• fushigifushigi Posts: 1,232
    I'd think that AMT aside most households that can afford a $41K car are very likely paying more than $7500 in taxes. We are nowhere near rich but we still paid more than twice that last year.

    IMO such a change merely widens the market for the Volt. The effective price becomes $33.5K today v. $41K today - $7500 tomorrow. Easier to finance, easier to pay cash for if one were so inclined. Depending on your state it may mean less sales tax.

    Of course, it also means the Volt will take an added $7500 depreciation hit on Day 1 of ownership. :surprise:
  • larsblarsb Posts: 8,204
    Agreed. $7500 now, $7500 later, what's the diff?
  • qbrozenqbrozen Posts: 17,141
    I have no idea what an AMT is, but I agree with fushigi, if you are buying a $41k car, I'm SURE you pay more than $7500 in taxes.

    '13 Stang GT; '86 Benz 300E; '98 Volvo S70; '12 Leaf; '14 Town&Country

  • sebring95sebring95 Posts: 3,231
    A married couple basically needs to gross $70,000 to hit that kind of tax bill and with itemized deductions they could easily still not hit it. Certainly not uncommon, but I'm sure there are cases where somebody thought they were getting a big tax credit and didn't. Someone that's self-employed could have a lot of depreciation or section 179 deductions and end up with not enough tax to cover the credit.
  • dmathews3dmathews3 Posts: 1,739
    YHou get the $7500 whether you pay taxes or not. That is the way it is setup as my wife got a Fusion Hybrid and she payed NO taxes at that time and got the rebate. Thats why it is called a TAX CREDIT.
  • qbrozenqbrozen Posts: 17,141
    As the person above me stated, I don't believe you actually need to have an end of the year tax bill to benefit.

    '13 Stang GT; '86 Benz 300E; '98 Volvo S70; '12 Leaf; '14 Town&Country

  • larsblarsb Posts: 8,204
    That's why GE is trying to buy a whole fleet of them.....

    They pay NO TAXES anyway, so it's just a straight $7500 bonus for them for each Volt they buy.

    GE pays NO TAXES

    Something to think about as tax day nears: General Electric is so good at doing their taxes, the government pays them. In 2010, the company reported global profits of $14.2 billion, $5.1 billion of which came from the U.S. But using a combination of offshore accounts and aggressive lobbying for tax breaks, GE managed to not only pay no taxes, but get a benefit of $3.2 billion. GE spent $200 million on lobbying in the last decade. At one point, when a generous tax break was about to expire, the head of GE's tax team met with Representative Charles Rangel, then chairman of the ways and means committee, and begged for an extension on one knee. Supposedly it was a joke, but GE got its extension, and Rangel got a $30 million gift for New York City schools. GE is an extreme example of a historical trend: The corporate share of the nation's tax receipts went from 30 percent in the 1950s to 6.6 percent in 2009.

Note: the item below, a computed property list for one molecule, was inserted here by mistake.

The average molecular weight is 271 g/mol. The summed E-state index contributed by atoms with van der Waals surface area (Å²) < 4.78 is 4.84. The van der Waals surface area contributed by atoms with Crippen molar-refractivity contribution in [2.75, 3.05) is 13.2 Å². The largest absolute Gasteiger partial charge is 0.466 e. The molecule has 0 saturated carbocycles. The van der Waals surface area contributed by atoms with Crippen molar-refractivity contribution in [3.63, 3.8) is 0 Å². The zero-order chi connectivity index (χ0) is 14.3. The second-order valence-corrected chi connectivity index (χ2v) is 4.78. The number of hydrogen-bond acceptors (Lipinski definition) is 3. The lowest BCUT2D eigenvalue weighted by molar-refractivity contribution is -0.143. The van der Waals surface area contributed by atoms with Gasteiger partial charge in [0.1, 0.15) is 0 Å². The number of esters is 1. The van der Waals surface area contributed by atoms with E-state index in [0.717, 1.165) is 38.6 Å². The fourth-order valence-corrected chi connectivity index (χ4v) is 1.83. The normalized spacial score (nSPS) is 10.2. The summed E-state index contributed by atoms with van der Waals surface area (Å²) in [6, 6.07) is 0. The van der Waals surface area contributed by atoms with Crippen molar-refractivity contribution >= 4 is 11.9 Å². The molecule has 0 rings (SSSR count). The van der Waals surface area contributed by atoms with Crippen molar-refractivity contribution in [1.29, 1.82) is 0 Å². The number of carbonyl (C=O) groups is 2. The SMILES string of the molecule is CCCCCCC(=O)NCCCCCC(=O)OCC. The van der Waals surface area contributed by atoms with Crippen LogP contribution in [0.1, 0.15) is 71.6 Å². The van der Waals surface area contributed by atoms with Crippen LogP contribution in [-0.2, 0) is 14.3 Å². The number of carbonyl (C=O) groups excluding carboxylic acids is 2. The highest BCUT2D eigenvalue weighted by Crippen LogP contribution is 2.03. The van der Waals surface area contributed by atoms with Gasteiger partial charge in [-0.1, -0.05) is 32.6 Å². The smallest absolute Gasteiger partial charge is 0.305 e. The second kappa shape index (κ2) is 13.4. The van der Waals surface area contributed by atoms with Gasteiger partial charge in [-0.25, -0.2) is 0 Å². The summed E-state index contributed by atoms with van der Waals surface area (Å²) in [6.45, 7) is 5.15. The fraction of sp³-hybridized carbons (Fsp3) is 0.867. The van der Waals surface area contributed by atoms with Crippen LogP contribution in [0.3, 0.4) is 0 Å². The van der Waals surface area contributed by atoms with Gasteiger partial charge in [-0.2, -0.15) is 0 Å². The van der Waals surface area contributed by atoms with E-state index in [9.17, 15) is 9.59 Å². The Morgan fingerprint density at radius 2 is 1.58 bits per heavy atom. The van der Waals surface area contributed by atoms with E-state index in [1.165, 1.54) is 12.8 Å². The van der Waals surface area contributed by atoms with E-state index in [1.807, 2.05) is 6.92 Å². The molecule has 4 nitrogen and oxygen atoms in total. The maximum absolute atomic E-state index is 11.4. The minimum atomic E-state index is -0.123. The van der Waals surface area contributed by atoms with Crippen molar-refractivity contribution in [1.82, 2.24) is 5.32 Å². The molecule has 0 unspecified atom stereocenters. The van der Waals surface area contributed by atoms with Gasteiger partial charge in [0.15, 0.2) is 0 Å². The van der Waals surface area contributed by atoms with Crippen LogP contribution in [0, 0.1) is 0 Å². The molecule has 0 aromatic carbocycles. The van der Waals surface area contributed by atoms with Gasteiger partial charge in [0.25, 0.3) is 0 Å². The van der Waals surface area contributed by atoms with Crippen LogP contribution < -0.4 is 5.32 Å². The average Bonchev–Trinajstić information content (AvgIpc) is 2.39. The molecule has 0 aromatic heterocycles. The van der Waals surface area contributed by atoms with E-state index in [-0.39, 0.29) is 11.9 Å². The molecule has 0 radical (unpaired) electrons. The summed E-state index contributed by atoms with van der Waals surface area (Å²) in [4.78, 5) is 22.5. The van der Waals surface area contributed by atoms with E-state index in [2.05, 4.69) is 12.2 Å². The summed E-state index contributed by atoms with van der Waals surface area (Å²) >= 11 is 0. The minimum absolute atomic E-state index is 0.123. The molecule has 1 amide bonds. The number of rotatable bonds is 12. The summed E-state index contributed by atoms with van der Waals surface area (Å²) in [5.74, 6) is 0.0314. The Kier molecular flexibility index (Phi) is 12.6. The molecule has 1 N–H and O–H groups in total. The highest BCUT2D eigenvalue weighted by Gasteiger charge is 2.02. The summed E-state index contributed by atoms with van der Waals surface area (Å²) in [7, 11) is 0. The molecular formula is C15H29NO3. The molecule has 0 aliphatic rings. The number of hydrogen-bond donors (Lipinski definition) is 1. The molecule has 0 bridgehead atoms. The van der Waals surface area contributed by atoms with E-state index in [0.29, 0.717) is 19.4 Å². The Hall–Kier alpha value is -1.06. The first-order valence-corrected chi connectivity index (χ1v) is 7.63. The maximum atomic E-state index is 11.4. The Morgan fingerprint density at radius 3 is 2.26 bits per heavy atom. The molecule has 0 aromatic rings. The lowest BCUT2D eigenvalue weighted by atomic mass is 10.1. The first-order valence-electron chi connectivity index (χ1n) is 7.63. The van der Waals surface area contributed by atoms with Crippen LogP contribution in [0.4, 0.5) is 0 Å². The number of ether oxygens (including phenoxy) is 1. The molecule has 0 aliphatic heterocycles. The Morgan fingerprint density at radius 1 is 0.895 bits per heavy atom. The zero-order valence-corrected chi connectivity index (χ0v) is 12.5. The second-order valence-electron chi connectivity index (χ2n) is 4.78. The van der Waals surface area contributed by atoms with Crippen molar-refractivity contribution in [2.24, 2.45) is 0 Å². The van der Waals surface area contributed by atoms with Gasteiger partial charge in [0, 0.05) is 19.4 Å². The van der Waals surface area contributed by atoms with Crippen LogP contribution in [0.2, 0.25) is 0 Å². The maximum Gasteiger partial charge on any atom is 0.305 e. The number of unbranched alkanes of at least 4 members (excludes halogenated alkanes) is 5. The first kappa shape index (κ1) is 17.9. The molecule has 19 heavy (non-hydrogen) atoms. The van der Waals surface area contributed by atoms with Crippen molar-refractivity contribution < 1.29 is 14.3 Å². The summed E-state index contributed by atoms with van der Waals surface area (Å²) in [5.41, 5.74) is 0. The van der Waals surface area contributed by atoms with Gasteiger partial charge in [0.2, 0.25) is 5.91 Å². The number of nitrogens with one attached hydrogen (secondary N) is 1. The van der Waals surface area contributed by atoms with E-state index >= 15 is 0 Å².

• fushigifushigi Posts: 1,232
    edited March 2011
    qbrozen - AMT = Alternative Minimum Tax. Under some conditions and at certain income levels it replaces the normal tax rate/deduction schedules with a pseudo-flat tax.

    sebring95 - If a household has a $70K gross income it's doubtful that they are in the market for a car in the Volt's price range. Not out of the question, but unlikely unless they have a very large down payment.

    Ultimately, how much federal tax you pay doesn't matter. Being a tax credit and not a deduction, it reduces your tax owed by $7500. It can swing you from owing to getting a refund. Example: After figuring taxes you determine that you owe the feds $2000 but you bought a Volt and get the $7500 tax credit. Instead of owing $2000 you get a $5500 refund. I did this with qualifying home improvements last year. I swung an "owe" to a "refund" by virtue of the amount of the credit.
  • snakeweaselsnakeweasel a Certified Edmunds Poster.Posts: 11,676
    I'd think that AMT aside most households that can afford a $41K car are very likely paying more than $7500 in taxes.

    for a married couple to have a $7500 tax liability they have to have taxable income over $55,500. That would be a gross income of almost $75K if not itemizing and no kids. If they itemize and have kids it could be as high as $100K or more.

    A single taxpayer would have to have a taxable income of $45,275 or a gross income of 454,625 if not itemizing.

    The sign said "No shoes, no shirt, no service", it didn't say anything about no pants.

  • fushigifushigi Posts: 1,232
    Yep. An individual with a $54,625 gross annual income would not be making a wise choice if they bought a car that cost over 70% of that income. Heck, unless their situation was very different than the average person today they might have trouble getting a loan approved given the tight credit market.

    The situation is potentially more positive for the married household, but not necessarily so. The possible $75K-100K gross income has to cover other expenses, for instance a second car payment or other travel expense like a bus or subway pass. If they're homeowners like me they're spending several thousand a year on maintenance, repairs, and/or upgrades to their house on top of property taxes and homeowners insurance.
  • sebring95sebring95 Posts: 3,231
    The Plug-In Electric Vehicle Credit (IRC 30 and IRC 30D) is not a refundable credit. What that means is you cannot take a credit for more than what your tax liability is for the year (line 60 on the 1040).

    Check out IRS Form 8936 where you take the credit and line 11 pulls over the total tax from line 60 of the 1040. That's the max credit you can take.

    There are very few refundable credits.